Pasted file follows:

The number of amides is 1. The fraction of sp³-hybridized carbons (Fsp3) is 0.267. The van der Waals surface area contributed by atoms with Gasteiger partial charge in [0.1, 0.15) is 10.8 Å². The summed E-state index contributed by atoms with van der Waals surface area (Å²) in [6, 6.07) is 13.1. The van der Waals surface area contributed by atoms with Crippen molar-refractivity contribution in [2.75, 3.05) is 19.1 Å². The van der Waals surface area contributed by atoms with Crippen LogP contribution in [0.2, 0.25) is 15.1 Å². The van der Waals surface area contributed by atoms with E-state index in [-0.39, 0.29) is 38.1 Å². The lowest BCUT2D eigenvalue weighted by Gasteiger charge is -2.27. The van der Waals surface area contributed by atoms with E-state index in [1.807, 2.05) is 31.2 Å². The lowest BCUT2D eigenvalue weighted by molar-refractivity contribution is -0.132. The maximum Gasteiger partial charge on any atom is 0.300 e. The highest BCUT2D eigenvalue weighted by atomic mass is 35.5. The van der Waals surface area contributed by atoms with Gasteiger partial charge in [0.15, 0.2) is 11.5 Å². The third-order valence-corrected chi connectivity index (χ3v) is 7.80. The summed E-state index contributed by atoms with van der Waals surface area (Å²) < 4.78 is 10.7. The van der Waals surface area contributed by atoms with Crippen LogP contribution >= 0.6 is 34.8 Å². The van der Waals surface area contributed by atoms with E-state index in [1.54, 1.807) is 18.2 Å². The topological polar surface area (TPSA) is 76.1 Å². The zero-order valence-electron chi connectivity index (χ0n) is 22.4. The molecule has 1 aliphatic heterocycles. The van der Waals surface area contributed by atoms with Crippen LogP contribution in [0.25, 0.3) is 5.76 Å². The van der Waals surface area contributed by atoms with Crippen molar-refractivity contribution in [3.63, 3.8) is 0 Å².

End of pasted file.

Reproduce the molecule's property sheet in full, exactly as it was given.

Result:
The number of amides is 1. The fraction of sp³-hybridized carbons (Fsp3) is 0.267. The van der Waals surface area contributed by atoms with Gasteiger partial charge in [0.1, 0.15) is 10.8 Å². The summed E-state index contributed by atoms with van der Waals surface area (Å²) in [6, 6.07) is 13.1. The van der Waals surface area contributed by atoms with Crippen molar-refractivity contribution in [2.75, 3.05) is 19.1 Å². The van der Waals surface area contributed by atoms with Crippen LogP contribution in [0.2, 0.25) is 15.1 Å². The van der Waals surface area contributed by atoms with E-state index in [-0.39, 0.29) is 38.1 Å². The lowest BCUT2D eigenvalue weighted by Gasteiger charge is -2.27. The van der Waals surface area contributed by atoms with E-state index in [1.807, 2.05) is 31.2 Å². The lowest BCUT2D eigenvalue weighted by molar-refractivity contribution is -0.132. The maximum Gasteiger partial charge on any atom is 0.300 e. The highest BCUT2D eigenvalue weighted by atomic mass is 35.5. The van der Waals surface area contributed by atoms with Gasteiger partial charge in [0.15, 0.2) is 11.5 Å². The third-order valence-corrected chi connectivity index (χ3v) is 7.80. The summed E-state index contributed by atoms with van der Waals surface area (Å²) < 4.78 is 10.7. The van der Waals surface area contributed by atoms with Crippen LogP contribution >= 0.6 is 34.8 Å². The van der Waals surface area contributed by atoms with E-state index in [1.54, 1.807) is 18.2 Å². The topological polar surface area (TPSA) is 76.1 Å². The zero-order valence-electron chi connectivity index (χ0n) is 22.4. The molecule has 1 aliphatic heterocycles. The van der Waals surface area contributed by atoms with Crippen LogP contribution in [0.25, 0.3) is 5.76 Å². The van der Waals surface area contributed by atoms with Crippen molar-refractivity contribution in [3.63, 3.8) is 0 Å².